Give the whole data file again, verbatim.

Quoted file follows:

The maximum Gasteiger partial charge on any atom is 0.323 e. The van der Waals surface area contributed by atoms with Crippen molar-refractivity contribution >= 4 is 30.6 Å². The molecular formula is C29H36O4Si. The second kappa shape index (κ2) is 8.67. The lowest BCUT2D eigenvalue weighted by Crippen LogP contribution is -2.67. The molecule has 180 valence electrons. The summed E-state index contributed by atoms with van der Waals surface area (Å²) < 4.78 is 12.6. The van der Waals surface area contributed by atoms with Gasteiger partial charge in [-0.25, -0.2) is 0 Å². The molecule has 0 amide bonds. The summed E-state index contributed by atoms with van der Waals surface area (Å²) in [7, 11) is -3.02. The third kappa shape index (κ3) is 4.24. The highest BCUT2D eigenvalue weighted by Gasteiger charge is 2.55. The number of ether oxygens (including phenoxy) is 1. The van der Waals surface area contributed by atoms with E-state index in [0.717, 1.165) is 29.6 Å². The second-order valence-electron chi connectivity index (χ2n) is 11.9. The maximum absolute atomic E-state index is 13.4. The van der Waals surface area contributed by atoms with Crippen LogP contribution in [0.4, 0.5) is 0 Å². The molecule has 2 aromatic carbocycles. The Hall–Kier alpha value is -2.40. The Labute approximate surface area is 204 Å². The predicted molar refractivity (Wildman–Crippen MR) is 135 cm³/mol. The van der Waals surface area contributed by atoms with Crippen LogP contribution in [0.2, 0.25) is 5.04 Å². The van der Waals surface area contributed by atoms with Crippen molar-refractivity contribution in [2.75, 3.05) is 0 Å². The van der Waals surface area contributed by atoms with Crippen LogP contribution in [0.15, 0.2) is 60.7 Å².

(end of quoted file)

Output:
The maximum Gasteiger partial charge on any atom is 0.323 e. The van der Waals surface area contributed by atoms with Crippen molar-refractivity contribution >= 4 is 30.6 Å². The molecular formula is C29H36O4Si. The second kappa shape index (κ2) is 8.67. The lowest BCUT2D eigenvalue weighted by Crippen LogP contribution is -2.67. The molecule has 180 valence electrons. The summed E-state index contributed by atoms with van der Waals surface area (Å²) < 4.78 is 12.6. The van der Waals surface area contributed by atoms with Gasteiger partial charge in [-0.25, -0.2) is 0 Å². The molecule has 0 amide bonds. The summed E-state index contributed by atoms with van der Waals surface area (Å²) in [7, 11) is -3.02. The third kappa shape index (κ3) is 4.24. The highest BCUT2D eigenvalue weighted by Gasteiger charge is 2.55. The number of ether oxygens (including phenoxy) is 1. The van der Waals surface area contributed by atoms with E-state index in [0.717, 1.165) is 29.6 Å². The second-order valence-electron chi connectivity index (χ2n) is 11.9. The maximum absolute atomic E-state index is 13.4. The van der Waals surface area contributed by atoms with Crippen LogP contribution in [0.4, 0.5) is 0 Å². The molecule has 2 aromatic carbocycles. The Hall–Kier alpha value is -2.40. The Labute approximate surface area is 204 Å². The predicted molar refractivity (Wildman–Crippen MR) is 135 cm³/mol. The van der Waals surface area contributed by atoms with Crippen LogP contribution in [0.2, 0.25) is 5.04 Å². The van der Waals surface area contributed by atoms with Crippen molar-refractivity contribution in [2.75, 3.05) is 0 Å². The van der Waals surface area contributed by atoms with Crippen LogP contribution in [0.15, 0.2) is 60.7 Å².